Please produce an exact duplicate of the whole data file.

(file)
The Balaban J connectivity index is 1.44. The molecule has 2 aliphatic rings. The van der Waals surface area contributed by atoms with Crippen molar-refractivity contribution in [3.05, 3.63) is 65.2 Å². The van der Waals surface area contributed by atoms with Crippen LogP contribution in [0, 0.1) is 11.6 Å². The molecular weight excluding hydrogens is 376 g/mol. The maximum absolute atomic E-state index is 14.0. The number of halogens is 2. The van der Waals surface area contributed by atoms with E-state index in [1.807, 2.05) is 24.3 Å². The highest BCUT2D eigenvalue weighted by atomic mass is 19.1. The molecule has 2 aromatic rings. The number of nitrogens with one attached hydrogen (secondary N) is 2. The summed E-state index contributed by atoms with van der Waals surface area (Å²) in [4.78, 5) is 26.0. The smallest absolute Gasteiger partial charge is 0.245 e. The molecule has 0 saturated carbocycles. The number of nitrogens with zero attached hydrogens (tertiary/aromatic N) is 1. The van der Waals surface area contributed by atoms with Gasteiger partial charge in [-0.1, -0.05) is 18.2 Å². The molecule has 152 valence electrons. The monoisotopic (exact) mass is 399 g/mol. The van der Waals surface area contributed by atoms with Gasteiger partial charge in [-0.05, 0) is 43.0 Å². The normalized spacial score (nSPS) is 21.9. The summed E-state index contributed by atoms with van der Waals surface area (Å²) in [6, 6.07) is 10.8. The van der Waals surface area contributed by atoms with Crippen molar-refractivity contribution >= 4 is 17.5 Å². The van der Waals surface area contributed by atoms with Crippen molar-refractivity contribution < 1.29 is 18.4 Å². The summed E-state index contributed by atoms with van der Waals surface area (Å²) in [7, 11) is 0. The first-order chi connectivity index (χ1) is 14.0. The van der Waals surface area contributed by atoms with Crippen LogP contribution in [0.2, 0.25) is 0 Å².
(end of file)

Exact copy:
The Balaban J connectivity index is 1.44. The molecule has 2 aliphatic rings. The van der Waals surface area contributed by atoms with Crippen molar-refractivity contribution in [3.05, 3.63) is 65.2 Å². The van der Waals surface area contributed by atoms with Crippen LogP contribution in [0, 0.1) is 11.6 Å². The molecular weight excluding hydrogens is 376 g/mol. The maximum absolute atomic E-state index is 14.0. The number of halogens is 2. The van der Waals surface area contributed by atoms with E-state index in [1.807, 2.05) is 24.3 Å². The highest BCUT2D eigenvalue weighted by atomic mass is 19.1. The molecule has 2 aromatic rings. The number of nitrogens with one attached hydrogen (secondary N) is 2. The summed E-state index contributed by atoms with van der Waals surface area (Å²) in [4.78, 5) is 26.0. The smallest absolute Gasteiger partial charge is 0.245 e. The molecule has 0 saturated carbocycles. The number of nitrogens with zero attached hydrogens (tertiary/aromatic N) is 1. The van der Waals surface area contributed by atoms with Gasteiger partial charge in [-0.1, -0.05) is 18.2 Å². The molecule has 152 valence electrons. The monoisotopic (exact) mass is 399 g/mol. The van der Waals surface area contributed by atoms with Gasteiger partial charge in [-0.05, 0) is 43.0 Å². The normalized spacial score (nSPS) is 21.9. The summed E-state index contributed by atoms with van der Waals surface area (Å²) in [6, 6.07) is 10.8. The van der Waals surface area contributed by atoms with Crippen molar-refractivity contribution >= 4 is 17.5 Å². The van der Waals surface area contributed by atoms with Crippen molar-refractivity contribution < 1.29 is 18.4 Å². The summed E-state index contributed by atoms with van der Waals surface area (Å²) in [7, 11) is 0. The first-order chi connectivity index (χ1) is 14.0. The van der Waals surface area contributed by atoms with Crippen LogP contribution in [0.2, 0.25) is 0 Å².